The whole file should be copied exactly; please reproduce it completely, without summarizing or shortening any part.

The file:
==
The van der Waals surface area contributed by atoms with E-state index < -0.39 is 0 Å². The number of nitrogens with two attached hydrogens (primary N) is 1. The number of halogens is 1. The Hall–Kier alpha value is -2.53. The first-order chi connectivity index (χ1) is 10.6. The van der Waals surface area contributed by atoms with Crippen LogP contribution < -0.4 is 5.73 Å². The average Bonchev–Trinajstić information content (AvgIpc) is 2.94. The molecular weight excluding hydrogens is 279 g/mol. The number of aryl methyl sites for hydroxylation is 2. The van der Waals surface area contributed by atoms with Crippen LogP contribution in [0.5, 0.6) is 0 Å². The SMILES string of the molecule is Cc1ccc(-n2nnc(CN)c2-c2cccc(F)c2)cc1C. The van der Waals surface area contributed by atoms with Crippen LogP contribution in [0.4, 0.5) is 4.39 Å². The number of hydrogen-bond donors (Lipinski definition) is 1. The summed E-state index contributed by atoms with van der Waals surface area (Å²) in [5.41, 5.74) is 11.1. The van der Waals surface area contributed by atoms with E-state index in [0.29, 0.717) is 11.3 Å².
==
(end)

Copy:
The van der Waals surface area contributed by atoms with E-state index < -0.39 is 0 Å². The number of nitrogens with two attached hydrogens (primary N) is 1. The number of halogens is 1. The Hall–Kier alpha value is -2.53. The first-order chi connectivity index (χ1) is 10.6. The van der Waals surface area contributed by atoms with Crippen LogP contribution < -0.4 is 5.73 Å². The average Bonchev–Trinajstić information content (AvgIpc) is 2.94. The molecular weight excluding hydrogens is 279 g/mol. The number of aryl methyl sites for hydroxylation is 2. The van der Waals surface area contributed by atoms with Crippen LogP contribution in [0.5, 0.6) is 0 Å². The SMILES string of the molecule is Cc1ccc(-n2nnc(CN)c2-c2cccc(F)c2)cc1C. The van der Waals surface area contributed by atoms with Crippen LogP contribution in [0.4, 0.5) is 4.39 Å². The number of hydrogen-bond donors (Lipinski definition) is 1. The summed E-state index contributed by atoms with van der Waals surface area (Å²) in [5.41, 5.74) is 11.1. The van der Waals surface area contributed by atoms with E-state index in [0.29, 0.717) is 11.3 Å².